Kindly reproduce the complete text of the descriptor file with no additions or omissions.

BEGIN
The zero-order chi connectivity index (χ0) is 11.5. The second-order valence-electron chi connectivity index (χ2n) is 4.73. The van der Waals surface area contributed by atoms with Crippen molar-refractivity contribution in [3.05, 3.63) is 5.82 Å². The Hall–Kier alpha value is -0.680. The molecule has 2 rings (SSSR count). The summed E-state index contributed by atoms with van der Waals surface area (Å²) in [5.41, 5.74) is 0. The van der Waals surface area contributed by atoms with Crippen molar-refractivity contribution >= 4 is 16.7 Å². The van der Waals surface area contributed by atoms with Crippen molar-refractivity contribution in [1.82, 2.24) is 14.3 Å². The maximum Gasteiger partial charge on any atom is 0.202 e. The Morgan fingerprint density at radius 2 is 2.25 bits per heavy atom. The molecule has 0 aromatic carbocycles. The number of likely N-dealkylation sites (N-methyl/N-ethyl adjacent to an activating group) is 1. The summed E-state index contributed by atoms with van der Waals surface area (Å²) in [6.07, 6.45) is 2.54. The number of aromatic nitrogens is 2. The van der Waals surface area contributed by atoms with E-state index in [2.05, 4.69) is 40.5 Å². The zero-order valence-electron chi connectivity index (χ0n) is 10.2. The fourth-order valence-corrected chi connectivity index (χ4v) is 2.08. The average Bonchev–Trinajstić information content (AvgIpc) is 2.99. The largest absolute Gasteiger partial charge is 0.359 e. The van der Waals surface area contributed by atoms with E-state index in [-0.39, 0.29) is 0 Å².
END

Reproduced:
The zero-order chi connectivity index (χ0) is 11.5. The second-order valence-electron chi connectivity index (χ2n) is 4.73. The van der Waals surface area contributed by atoms with Crippen molar-refractivity contribution in [3.05, 3.63) is 5.82 Å². The Hall–Kier alpha value is -0.680. The molecule has 2 rings (SSSR count). The summed E-state index contributed by atoms with van der Waals surface area (Å²) in [5.41, 5.74) is 0. The van der Waals surface area contributed by atoms with Crippen molar-refractivity contribution >= 4 is 16.7 Å². The van der Waals surface area contributed by atoms with Crippen molar-refractivity contribution in [1.82, 2.24) is 14.3 Å². The maximum Gasteiger partial charge on any atom is 0.202 e. The Morgan fingerprint density at radius 2 is 2.25 bits per heavy atom. The molecule has 0 aromatic carbocycles. The number of likely N-dealkylation sites (N-methyl/N-ethyl adjacent to an activating group) is 1. The summed E-state index contributed by atoms with van der Waals surface area (Å²) in [6.07, 6.45) is 2.54. The number of aromatic nitrogens is 2. The van der Waals surface area contributed by atoms with E-state index in [2.05, 4.69) is 40.5 Å². The zero-order valence-electron chi connectivity index (χ0n) is 10.2. The fourth-order valence-corrected chi connectivity index (χ4v) is 2.08. The average Bonchev–Trinajstić information content (AvgIpc) is 2.99. The largest absolute Gasteiger partial charge is 0.359 e. The van der Waals surface area contributed by atoms with E-state index in [-0.39, 0.29) is 0 Å².